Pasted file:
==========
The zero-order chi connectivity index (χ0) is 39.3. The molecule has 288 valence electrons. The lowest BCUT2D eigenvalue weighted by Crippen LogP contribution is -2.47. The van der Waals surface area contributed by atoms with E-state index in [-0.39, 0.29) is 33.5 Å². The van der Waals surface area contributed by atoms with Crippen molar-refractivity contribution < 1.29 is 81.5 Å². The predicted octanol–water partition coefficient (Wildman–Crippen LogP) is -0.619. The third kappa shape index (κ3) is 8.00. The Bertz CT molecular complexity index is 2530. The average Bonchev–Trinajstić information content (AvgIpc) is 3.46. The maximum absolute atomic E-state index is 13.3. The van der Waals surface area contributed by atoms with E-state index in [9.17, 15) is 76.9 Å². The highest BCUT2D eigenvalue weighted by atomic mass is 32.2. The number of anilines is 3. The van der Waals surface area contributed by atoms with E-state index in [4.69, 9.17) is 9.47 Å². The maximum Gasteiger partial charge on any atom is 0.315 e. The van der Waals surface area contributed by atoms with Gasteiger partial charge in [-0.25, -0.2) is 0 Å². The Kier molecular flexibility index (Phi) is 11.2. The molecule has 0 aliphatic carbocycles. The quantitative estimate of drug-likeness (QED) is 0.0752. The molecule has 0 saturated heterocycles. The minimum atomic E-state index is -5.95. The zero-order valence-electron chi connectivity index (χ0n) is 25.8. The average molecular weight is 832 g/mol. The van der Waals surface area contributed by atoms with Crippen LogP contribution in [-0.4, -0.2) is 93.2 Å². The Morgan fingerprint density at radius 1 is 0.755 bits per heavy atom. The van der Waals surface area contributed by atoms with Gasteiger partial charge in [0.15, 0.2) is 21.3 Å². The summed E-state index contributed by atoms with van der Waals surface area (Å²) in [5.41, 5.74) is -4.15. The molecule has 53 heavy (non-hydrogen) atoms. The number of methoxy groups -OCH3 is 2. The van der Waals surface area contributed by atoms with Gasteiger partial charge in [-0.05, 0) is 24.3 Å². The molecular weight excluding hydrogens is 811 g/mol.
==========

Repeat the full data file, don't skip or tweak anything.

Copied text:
The zero-order chi connectivity index (χ0) is 39.3. The molecule has 288 valence electrons. The lowest BCUT2D eigenvalue weighted by Crippen LogP contribution is -2.47. The van der Waals surface area contributed by atoms with E-state index in [-0.39, 0.29) is 33.5 Å². The van der Waals surface area contributed by atoms with Crippen molar-refractivity contribution < 1.29 is 81.5 Å². The predicted octanol–water partition coefficient (Wildman–Crippen LogP) is -0.619. The third kappa shape index (κ3) is 8.00. The Bertz CT molecular complexity index is 2530. The average Bonchev–Trinajstić information content (AvgIpc) is 3.46. The maximum absolute atomic E-state index is 13.3. The van der Waals surface area contributed by atoms with E-state index in [9.17, 15) is 76.9 Å². The highest BCUT2D eigenvalue weighted by atomic mass is 32.2. The number of anilines is 3. The van der Waals surface area contributed by atoms with E-state index in [4.69, 9.17) is 9.47 Å². The maximum Gasteiger partial charge on any atom is 0.315 e. The van der Waals surface area contributed by atoms with Gasteiger partial charge in [-0.25, -0.2) is 0 Å². The Kier molecular flexibility index (Phi) is 11.2. The molecule has 0 aliphatic carbocycles. The quantitative estimate of drug-likeness (QED) is 0.0752. The molecule has 0 saturated heterocycles. The minimum atomic E-state index is -5.95. The zero-order valence-electron chi connectivity index (χ0n) is 25.8. The average molecular weight is 832 g/mol. The van der Waals surface area contributed by atoms with Crippen LogP contribution in [-0.4, -0.2) is 93.2 Å². The Morgan fingerprint density at radius 1 is 0.755 bits per heavy atom. The van der Waals surface area contributed by atoms with Gasteiger partial charge in [0.15, 0.2) is 21.3 Å². The summed E-state index contributed by atoms with van der Waals surface area (Å²) in [5.41, 5.74) is -4.15. The molecule has 53 heavy (non-hydrogen) atoms. The number of methoxy groups -OCH3 is 2. The van der Waals surface area contributed by atoms with Gasteiger partial charge in [-0.05, 0) is 24.3 Å². The molecular weight excluding hydrogens is 811 g/mol.